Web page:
Chiropractic SCOP is relevant to CPI to differentiate it from other manual therapies which use similar modalities with an MSK focus; it has been suggested that VS is central to chiropractic, which sets it apart from other professions (Russell, 2019), however the general public may not be aware of the VS-focus which may be the result of to the lack of a coherent CPI. A New Zealand study explored how various MSK providers discussed their treatment approaches compared to other primary care practitioners (Norris, 2001). It was uncovered that many professions (e.g., chiropractors, osteopaths, physiotherapists and general practitioners) are seen to employ similar modalities or methods to treat a condition. In this way, the division of labour or SCOP overlaps (Abbott, 1988). This implies that in some cases the what or how a practitioner practices may be less important than the why in terms of professional identity (Norris, 2001). This could mean that there may be merit in preserving and promoting traditional aspects of chiropractic philosophy both within the chiropractic profession, and to the wider health care profession and general public.

According to Freidson (1994), professions are distinct from other occupations in their ability to control their own work and have professional autonomy. No matter how specialised, professionals can seldom free themselves from stereotypical assumptions of people outside the profession irrespective of the profession’s resources (Freidson, 1994). If the public has a stereotype of chiropractic being related to the spine, then a unified identity of a spine focus for the public’s understanding as the management emphasis of the chiropractic profession may be the most marketable approach (Briggance, 2005; Roeckelein, 2006; Schneider et al., 2016). However, two recent studies suggest that perceptions (and thus potentially stereotypes) on the purpose of chiropractic care can be changed when communicating and educating individuals on VS based care – this was found to occur with both the general public (Russell, Glucina, Sherson, & Bredin, 2016) and for new patients who received VS focused chiropractic care (Russell, Glucina, Cade, Sherson, & Alcantara, 2017).

      Professional unification or dissolution:

Larson (1977) stated that internal unification of a profession involves a process of conflict and struggle about who shall be included or excluded. Thus, a crucial comparative research question becomes how and in what ways the discourse of professionalism is being used (by employers and managers, and by some relatively powerful occupational groups themselves) as an instrument of occupational change (including resistance to change) and social control (Evetts, 2006). Some papers in this review identified this organisational control (Brosnan, 2017; Villanueva-Russell, 2011). Brosnan (2011) discusses the strategies of the academics and MSK chiropractors who prioritise building the MSK evidence and becoming more aligned with medicine and allied health professions as compared with the vitalistic VS chiropractors who prioritise the formation of new chiropractic institutions and ongoing education and conferences to promote their views.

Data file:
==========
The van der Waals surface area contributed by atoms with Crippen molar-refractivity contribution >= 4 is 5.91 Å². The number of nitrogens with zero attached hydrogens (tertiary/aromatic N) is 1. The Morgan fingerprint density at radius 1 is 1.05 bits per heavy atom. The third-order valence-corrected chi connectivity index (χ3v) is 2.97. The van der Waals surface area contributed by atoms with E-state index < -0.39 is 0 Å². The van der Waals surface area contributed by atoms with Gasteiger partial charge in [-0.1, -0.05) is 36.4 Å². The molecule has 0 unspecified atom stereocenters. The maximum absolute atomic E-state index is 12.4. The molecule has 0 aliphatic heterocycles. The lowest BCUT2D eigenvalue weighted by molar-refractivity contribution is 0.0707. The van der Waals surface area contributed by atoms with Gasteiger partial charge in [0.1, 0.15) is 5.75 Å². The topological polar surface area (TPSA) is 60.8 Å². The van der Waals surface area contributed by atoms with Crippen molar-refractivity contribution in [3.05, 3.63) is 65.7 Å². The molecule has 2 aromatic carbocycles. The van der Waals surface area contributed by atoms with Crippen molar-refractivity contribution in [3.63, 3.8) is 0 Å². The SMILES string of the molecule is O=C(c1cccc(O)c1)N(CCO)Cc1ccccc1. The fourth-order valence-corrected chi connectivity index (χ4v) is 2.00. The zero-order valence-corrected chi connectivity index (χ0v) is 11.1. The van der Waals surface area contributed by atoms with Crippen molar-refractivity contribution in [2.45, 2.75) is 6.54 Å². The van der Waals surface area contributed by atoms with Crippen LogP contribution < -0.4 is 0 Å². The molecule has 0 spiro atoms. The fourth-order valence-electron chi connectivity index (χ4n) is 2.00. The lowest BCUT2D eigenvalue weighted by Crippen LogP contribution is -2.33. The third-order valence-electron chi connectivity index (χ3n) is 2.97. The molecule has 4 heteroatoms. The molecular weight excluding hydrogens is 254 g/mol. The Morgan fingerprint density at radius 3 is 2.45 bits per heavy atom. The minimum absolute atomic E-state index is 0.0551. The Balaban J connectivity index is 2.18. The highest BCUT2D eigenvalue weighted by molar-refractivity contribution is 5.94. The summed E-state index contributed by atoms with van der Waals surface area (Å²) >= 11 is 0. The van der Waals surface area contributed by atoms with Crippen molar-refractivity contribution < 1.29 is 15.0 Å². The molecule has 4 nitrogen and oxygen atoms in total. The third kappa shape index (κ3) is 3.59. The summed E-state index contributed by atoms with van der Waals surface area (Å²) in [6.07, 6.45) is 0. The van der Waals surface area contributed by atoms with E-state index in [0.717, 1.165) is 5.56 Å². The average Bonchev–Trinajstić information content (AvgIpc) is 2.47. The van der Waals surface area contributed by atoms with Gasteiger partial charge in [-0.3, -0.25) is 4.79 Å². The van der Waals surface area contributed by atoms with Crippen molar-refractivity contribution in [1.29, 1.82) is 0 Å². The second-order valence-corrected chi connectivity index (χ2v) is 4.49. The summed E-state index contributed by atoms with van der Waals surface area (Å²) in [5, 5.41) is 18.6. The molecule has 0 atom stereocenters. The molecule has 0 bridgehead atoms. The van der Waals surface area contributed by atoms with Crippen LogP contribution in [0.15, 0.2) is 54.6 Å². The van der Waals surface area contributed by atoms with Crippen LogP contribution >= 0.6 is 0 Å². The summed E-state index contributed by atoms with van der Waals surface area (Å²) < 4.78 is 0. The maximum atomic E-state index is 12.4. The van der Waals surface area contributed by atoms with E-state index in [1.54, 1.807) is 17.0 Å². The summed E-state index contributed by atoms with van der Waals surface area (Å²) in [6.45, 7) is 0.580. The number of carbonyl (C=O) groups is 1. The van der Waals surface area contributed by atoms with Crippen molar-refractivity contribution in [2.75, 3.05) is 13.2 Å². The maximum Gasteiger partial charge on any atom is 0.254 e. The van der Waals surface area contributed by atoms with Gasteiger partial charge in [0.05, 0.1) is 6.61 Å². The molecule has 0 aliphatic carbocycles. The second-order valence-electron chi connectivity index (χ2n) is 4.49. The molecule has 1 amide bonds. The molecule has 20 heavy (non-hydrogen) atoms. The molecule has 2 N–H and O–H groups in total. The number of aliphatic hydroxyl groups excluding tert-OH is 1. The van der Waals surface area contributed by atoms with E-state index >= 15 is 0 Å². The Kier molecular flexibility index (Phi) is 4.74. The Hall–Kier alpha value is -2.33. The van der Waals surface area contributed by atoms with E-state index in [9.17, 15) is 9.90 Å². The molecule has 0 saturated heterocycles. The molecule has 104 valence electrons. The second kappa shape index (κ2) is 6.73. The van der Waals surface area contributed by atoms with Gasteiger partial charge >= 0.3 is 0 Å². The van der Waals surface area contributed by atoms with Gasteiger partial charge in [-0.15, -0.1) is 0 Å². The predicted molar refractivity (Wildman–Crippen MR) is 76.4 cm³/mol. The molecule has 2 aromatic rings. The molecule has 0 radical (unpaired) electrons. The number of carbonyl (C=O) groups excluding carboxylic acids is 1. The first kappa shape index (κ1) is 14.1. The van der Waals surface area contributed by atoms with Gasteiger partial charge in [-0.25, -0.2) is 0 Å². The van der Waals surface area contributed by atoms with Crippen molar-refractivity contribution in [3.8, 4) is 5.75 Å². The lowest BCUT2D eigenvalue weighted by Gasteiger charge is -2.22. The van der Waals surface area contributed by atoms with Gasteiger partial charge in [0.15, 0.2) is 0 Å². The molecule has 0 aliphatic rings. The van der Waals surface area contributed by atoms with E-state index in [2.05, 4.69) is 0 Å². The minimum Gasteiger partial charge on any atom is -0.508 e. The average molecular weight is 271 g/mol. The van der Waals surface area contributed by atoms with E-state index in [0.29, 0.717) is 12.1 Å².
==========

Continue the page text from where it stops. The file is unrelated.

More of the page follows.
There is evidence that additional self-directed post-graduate education contributes to changes in practice characteristics (Injeyan and Mutasingwa, 2006). If one relates this to the VS group attending seminars and conferences to preserve their philosophy, then this indeed may be a powerful strategy. Brosnan poses the potential of separate futures within chiropractic, based on these polarised factions. Villanueva-Russell (2011) also argued that everyday chiropractors are being silenced by academic elites who have an agenda to push for the MSK model for chiropractic.

A strategy called Organisational or Managerial Change tactics (Diefenbach, 2007) can further explain the process of academic elites silencing others that occurs in professions. Managerial Change Tactics, within any organisation, proposes that due to perceived challenging and hostile environments, there is a threat to the future of an organisation (Diefenbach, 2007). In this instance, this can be seen as the competitive health care market – ‘the enemy outside’. The managerial elite are also concerned with a perceived enemy inside, seen to resist their ‘new vision’ strategy to advance the organisation, and hence suggest change within an organisation. Using this process to explain chiropractic, the managerial elite would be considered to be academics, political elites and heads of associations with a directive towards the orthodox, MSK chiropractic practice objective approach. The hierarchical leadership of both individual associations and international organisations highlight the unwilling unorthodox members within the group who resist the new order of an MSK evidence based model of chiropractic.

Members of the unorthodox group are portrayed as apathetic, sticking to an invalid old model of academia. The MSK orthodox view sees resisting change as unfavourable, regressive and inappropriate (Clegg and Walsh, 2004), while those who resist change, the VS unorthodox approach, choose words and orient towards values and theories of more traditional approaches (Suddaby and Greenwood, 2005). A paper in this review highlights the struggle from an orthodox perspective remarking that the unorthodox group has been said to hold a mix of philosophical, scientific and pseudo-scientific elements towards the evolution of a new health care paradigm (Gislason et al., 2019). Gislason et al. (2019) further remarks that the internal battle of the polarised paradigms continues to impede progression towards inclusion in a modern multidisciplinary health care setting having an impact on chiropractic gaining social and cultural legitimacy.